Home-grown hip-hop appeals to a younger generation but its popularity has not translated into record deals and profits for budding rap artists.
September 9, 2014 -- Updated 0545 GMT (1345 HKT)
Reforms to the grueling gaokao - the competitive college entrance examination - don't make the grade, says educator Jiang Xueqin.
September 5, 2014 -- Updated 1218 GMT (2018 HKT)
Beijing grapples with reports from Iraq that a Chinese national fighting for ISIS has been captured.
September 1, 2014 -- Updated 0200 GMT (1000 HKT)
CNN's David McKenzie has tasted everything from worms to grasshoppers while on the road; China's cockroaches are his latest culinary adventure.
September 5, 2014 -- Updated 0057 GMT (0857 HKT)
Beijing rules only candidates approved by a nominating committee can run for Hong Kong's chief executive.
August 29, 2014 -- Updated 1914 GMT (0314 HKT)
China warns the United States to end its military surveillance flights near Chinese territory.
August 29, 2014 -- Updated 0312 GMT (1112 HKT)
China has produced elite national athletes but some argue the emphasis on winning discourages children. CNN's Kristie Lu Stout reports
August 19, 2014 -- Updated 0513 GMT (1313 HKT)
Chinese are turning to overseas personal shoppers to get their hands on luxury goods at lower prices.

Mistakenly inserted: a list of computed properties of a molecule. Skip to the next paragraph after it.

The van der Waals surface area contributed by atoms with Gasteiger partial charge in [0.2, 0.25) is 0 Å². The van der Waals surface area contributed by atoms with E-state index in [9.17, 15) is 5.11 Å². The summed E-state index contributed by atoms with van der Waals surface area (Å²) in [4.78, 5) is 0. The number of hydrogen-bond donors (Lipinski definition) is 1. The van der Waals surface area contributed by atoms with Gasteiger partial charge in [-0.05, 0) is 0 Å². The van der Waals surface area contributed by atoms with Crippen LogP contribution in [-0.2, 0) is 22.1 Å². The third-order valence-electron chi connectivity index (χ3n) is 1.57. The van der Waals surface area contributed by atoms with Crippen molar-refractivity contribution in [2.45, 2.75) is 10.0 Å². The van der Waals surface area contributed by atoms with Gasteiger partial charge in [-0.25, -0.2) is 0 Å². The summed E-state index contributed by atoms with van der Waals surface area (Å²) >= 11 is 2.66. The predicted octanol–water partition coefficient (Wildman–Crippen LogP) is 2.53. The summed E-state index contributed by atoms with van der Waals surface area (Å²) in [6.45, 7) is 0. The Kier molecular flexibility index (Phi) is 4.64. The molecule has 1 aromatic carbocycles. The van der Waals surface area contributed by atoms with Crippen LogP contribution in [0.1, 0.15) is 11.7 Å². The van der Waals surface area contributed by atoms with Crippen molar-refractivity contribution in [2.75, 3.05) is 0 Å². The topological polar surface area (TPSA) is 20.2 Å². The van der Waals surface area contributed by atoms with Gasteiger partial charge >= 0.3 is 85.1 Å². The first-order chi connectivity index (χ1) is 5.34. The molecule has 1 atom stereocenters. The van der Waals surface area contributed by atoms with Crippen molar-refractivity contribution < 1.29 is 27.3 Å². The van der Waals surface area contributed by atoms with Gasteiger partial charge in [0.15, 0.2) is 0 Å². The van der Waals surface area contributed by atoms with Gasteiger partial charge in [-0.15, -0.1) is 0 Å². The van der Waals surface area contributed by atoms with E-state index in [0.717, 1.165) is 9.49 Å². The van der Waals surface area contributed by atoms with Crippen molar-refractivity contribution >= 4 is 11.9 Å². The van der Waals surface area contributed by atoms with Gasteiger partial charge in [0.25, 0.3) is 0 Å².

August 15, 2014 -- Updated 0908 GMT (1708 HKT)
Experts say rapidly rising numbers of Christians are making it harder for authorities to control the religion's spread.
August 11, 2014 -- Updated 0452 GMT (1252 HKT)
"I'm proud of their moral standing," says Harvey Humphrey. His parents are accused of corporate crimes in China.
August 6, 2014 -- Updated 1942 GMT (0342 HKT)
A TV confession detailing a life of illegal gambling and paid-for sex has capped the dramatic fall of one of China's most high-profile social media celebrities.
July 31, 2014 -- Updated 0410 GMT (1210 HKT)
President Xi Jinping's campaign to punish corrupt Chinese officials has snared its biggest target -- where can the campaign go from here?
July 30, 2014 -- Updated 0712 GMT (1512 HKT)
All you need to know about the tainted meat produce that affects fast food restaurants across China, Hong Kong, and Japan.
July 18, 2014 -- Updated 0230 GMT (1030 HKT)
Some savvy individuals in China are claiming naming rights to valuable foreign brands. Here's how companies can combat them.
July 16, 2014 -- Updated 0911 GMT (1711 HKT)
Is the Chinese president a true reformist or merely a "dictator" in disguise? CNN's Beijing bureau chief Jaime FlorCruz dissects the leader's policies
July 8, 2014 -- Updated 0344 GMT (1144 HKT)
With a population of 1.3 billion, you'd think that there would be 11 people in China who are good enough to put up a fight on the football pitch.
ADVERTISEMENT